Most of the problems reported with solid wood flooring are as the result of poor subfloor preparation or incorrect installation so it is essential that your new hardwood floor is fitted properly. There are several methods which you can choose from but remember to read the manufacturers instructions before commencing and, if you are in any doubt, seek professional advice.
Full Glue Down Installations
Glue-down installation requires the use of an adhesive applied directly onto the subfloor and can be laid onto both concrete and wooden subfloors.
If you are laying over a concrete subfloor you will first need to check the moisture levels of the concrete. if the floor has a moisture content reading of more than 4% then either wait until the sub floor dries to meet this level or use an appropriate moisture barrier. This is to ensure that no damp rises up into your new floor.
Also note that new concrete slabs require a minimum of 60 days drying time before covering them with a wood floor.
All concrete sub-floors must be dry, smooth, level and free of structural defects. If the concrete sub floor is uneven we recommend using a self leveling compound to level the subfloor out, these will be available alongside the flooring accessories range.
The concrete must also be free of paint, oil, existing adhesives, wax grease, dirt and curing compounds. These may be removed chemically or mechanically, but do not use solvent-based strippers under any circumstances because the use of residual solvents can prohibit the satisfactory bond of flooring adhesives.
If you have a wooden subfloor you will need to lay a 1/2" plywood base over this before installation, this will then give you a smooth and level surface for you to install you wood flooring onto.
Another important consideration in using glue-down installation is your choice of adhesives as some are only suitable for floors up to a small width. To avoid warranty issues and the possibility of future problems we recommend seeking advice if you are unsure which product is best.
You will need to leave a 10mm expansion gap around the perimeter of the room. To maintain this gap during installation spacers are provided in flooring installation kits (purchased separately). After you have installed the floor you can cover this expansion gap with scotia or new skirting boards.
The 10mm expansion gap also needs to be left in doorways where the floor follows through from one room to another and door profiles are specially designed to cover these spaces and compliment your solid wood floor.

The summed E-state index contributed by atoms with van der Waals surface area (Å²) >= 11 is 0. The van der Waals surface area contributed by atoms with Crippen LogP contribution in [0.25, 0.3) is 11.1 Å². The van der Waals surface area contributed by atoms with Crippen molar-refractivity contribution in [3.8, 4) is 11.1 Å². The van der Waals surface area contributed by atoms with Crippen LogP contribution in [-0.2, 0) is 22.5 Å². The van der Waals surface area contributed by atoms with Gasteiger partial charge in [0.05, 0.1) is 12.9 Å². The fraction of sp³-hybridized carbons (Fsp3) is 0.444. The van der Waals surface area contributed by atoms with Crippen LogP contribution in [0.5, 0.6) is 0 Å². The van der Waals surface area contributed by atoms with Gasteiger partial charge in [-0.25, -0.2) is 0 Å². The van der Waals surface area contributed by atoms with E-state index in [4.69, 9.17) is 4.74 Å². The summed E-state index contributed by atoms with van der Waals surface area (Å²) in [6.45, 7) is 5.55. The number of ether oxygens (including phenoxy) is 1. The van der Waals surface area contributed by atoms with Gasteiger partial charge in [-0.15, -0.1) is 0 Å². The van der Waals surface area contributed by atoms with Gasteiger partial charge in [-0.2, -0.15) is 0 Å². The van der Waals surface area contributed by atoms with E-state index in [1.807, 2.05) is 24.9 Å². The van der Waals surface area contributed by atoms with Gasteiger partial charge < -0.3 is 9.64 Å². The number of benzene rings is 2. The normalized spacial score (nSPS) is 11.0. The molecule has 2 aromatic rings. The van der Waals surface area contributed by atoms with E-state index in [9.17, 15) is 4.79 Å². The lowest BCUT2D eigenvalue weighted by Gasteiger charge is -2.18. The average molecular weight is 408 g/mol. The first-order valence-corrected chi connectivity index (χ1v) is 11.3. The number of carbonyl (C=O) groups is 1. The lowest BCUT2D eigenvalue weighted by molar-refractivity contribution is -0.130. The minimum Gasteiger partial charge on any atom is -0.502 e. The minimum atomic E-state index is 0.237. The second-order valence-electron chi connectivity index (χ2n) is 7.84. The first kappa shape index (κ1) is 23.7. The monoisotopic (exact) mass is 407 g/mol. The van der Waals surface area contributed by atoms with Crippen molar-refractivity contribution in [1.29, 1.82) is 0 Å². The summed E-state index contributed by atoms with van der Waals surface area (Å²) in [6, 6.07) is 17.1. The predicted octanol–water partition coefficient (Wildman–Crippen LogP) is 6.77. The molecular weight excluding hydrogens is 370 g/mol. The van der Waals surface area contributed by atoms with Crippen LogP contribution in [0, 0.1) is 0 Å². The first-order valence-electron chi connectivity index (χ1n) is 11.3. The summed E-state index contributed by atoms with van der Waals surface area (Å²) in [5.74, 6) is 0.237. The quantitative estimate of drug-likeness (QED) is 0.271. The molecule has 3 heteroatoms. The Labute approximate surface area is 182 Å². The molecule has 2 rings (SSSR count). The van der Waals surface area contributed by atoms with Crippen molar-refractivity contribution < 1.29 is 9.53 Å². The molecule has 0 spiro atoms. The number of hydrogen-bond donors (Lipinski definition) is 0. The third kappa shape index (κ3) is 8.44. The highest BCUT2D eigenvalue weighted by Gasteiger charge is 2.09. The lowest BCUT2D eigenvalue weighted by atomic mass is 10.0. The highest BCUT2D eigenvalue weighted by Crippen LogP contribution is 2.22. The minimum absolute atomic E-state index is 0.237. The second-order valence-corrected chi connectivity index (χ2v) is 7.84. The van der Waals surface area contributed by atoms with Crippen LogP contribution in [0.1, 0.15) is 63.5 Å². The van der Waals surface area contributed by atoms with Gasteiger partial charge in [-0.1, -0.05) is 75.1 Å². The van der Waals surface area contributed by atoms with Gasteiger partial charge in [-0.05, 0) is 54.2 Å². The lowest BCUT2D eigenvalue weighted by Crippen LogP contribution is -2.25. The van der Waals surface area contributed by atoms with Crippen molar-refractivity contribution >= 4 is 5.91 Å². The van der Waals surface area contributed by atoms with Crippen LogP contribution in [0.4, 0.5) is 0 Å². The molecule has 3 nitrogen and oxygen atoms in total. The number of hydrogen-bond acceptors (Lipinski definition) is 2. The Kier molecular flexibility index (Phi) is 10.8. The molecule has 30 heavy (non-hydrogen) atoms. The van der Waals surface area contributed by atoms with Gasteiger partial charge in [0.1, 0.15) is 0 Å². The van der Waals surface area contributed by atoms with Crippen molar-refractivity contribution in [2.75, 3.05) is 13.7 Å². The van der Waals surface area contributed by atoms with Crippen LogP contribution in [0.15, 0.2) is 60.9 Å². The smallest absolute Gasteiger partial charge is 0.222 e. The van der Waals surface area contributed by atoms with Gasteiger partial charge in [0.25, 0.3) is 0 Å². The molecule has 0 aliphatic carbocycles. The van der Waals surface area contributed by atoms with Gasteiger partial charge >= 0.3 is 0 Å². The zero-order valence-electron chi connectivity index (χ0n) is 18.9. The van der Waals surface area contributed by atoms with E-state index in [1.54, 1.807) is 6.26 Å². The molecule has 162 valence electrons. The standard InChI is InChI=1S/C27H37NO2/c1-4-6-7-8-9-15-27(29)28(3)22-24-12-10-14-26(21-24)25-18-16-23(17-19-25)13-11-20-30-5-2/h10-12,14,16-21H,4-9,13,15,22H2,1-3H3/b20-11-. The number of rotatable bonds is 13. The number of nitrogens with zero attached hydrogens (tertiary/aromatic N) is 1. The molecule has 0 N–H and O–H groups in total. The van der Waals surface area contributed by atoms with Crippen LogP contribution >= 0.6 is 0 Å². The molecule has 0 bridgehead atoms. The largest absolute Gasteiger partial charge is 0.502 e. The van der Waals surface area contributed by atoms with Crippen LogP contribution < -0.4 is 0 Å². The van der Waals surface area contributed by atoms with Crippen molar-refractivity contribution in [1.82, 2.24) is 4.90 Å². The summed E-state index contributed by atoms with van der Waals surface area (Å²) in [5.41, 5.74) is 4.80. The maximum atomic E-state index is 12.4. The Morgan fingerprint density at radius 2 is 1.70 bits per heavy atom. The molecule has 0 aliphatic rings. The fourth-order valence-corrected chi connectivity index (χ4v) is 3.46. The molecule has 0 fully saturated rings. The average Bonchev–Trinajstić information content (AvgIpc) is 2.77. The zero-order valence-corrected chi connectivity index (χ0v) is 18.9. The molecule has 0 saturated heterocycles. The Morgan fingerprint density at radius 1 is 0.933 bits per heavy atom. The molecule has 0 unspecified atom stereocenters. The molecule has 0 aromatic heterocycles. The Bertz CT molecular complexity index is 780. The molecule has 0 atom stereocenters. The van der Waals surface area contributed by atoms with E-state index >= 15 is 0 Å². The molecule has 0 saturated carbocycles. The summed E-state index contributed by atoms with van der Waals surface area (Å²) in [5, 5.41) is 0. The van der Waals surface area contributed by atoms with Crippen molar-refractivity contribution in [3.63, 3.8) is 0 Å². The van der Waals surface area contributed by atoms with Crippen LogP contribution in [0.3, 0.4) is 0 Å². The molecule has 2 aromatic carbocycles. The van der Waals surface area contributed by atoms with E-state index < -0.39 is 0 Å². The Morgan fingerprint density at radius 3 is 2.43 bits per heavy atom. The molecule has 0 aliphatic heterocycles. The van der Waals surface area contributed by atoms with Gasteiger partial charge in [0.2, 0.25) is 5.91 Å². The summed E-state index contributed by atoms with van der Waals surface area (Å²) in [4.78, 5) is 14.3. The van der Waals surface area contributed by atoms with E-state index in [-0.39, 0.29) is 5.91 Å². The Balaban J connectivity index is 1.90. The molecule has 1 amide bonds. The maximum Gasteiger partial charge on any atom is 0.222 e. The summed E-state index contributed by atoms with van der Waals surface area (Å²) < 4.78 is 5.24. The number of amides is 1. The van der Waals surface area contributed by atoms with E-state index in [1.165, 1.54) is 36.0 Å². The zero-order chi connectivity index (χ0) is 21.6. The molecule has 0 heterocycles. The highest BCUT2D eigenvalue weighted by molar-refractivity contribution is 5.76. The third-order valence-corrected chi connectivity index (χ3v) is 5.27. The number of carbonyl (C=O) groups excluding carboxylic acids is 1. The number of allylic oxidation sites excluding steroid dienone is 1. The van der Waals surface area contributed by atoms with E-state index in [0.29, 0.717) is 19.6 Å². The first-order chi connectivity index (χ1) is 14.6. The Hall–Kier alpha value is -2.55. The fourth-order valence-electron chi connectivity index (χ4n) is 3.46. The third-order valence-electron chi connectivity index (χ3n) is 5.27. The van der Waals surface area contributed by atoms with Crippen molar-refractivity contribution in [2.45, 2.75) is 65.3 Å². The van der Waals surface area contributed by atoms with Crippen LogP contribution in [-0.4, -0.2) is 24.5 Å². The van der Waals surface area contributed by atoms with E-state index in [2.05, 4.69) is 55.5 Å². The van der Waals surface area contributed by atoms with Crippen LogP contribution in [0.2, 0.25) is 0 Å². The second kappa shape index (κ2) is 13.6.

Floating On An Adhesive Backed Underlay
You can also install a solid wood floor over a concrete subfloor by floating it on an adhesive backed underlay such as Fast Fit Peel & Stick Underlay. This has adhesive on one side which the solid wood floor is laid onto. Before you lay down the underlay you will need to first lay a 1000 gauge damp proof membrane.
Nailed Down Installations
Nailed down installation is the traditional way to install solid wood floors and can be done either directly onto wooden subfloor or on a concrete subfloor with the use of battens.
Solid wood floors can be nailed into existing wooden subfloors such as floorboards or plywood but not into chipboard floors as these are not strong enough to hold the nails. The floorboards must be in good condition and level - if not it is advisable to lay 1/2" plywood down first.
To avoid creaking, check over the subfloor and securely fasten any loose floorboards. For added soundproofing it is also advisable to use a polyfoam underlay to provide a barrier.
When you nail down a solid wood floor you should use a Porta Nailer to drive the nail in to the floor at a 30 degree angle through the tongue and into the subfloor. Porta Nailers can be hired from any good hire shop and a quick internet search will bring .
Like with glue down installation methods you will need to leave a 10mm expansion gap around the perimeter of the room. These gaps are best created using spacers which are available in solid wood flooring installation kits and the unsightly spaces are easily covered with skirting or door profiles.
Battens over concrete
Alternatively you can nail down a solid wood floor over a concrete subfloor with the use of battens. A damp proof membrane sheet must first be laid over the concrete subfloor before the battens are laid out at intervals of 450mm. The battens must be a minimum of 40mm in depth to avoid them bowing. The solid wood floor can then be nailed down as described above.
Remember that whatever installation method you use a 10mm expansion gap is a necessity to prevent problems with your solid wood flooring after installation.
ATTENTION – INSTALLER/OWNER RESPONSIBILITY
Inspect all materials carefully before installation. Wood is a natural product containing variations in colour, tone and graining. Some variation in colour is to be expected in a natural wood floor.
JOB SITE CONDITIONS
It is the responsibility of the owner/installer to determine if the jobsite sub-floor and job site conditions are environmentally and structurally acceptable for wood floor installation. The installer/owner is responsible for wood failure resulting from or connected with sub-floor, subsurface, job site damage, deficiencies or using inadequate accessories after the hardwood flooring has been installed.
This page is designed to offer guidance about the different options when it comes to installing a solid wood floor. Always read the full manufactures recommended installation guides before installation which you will find in every 3rd pack of flooring.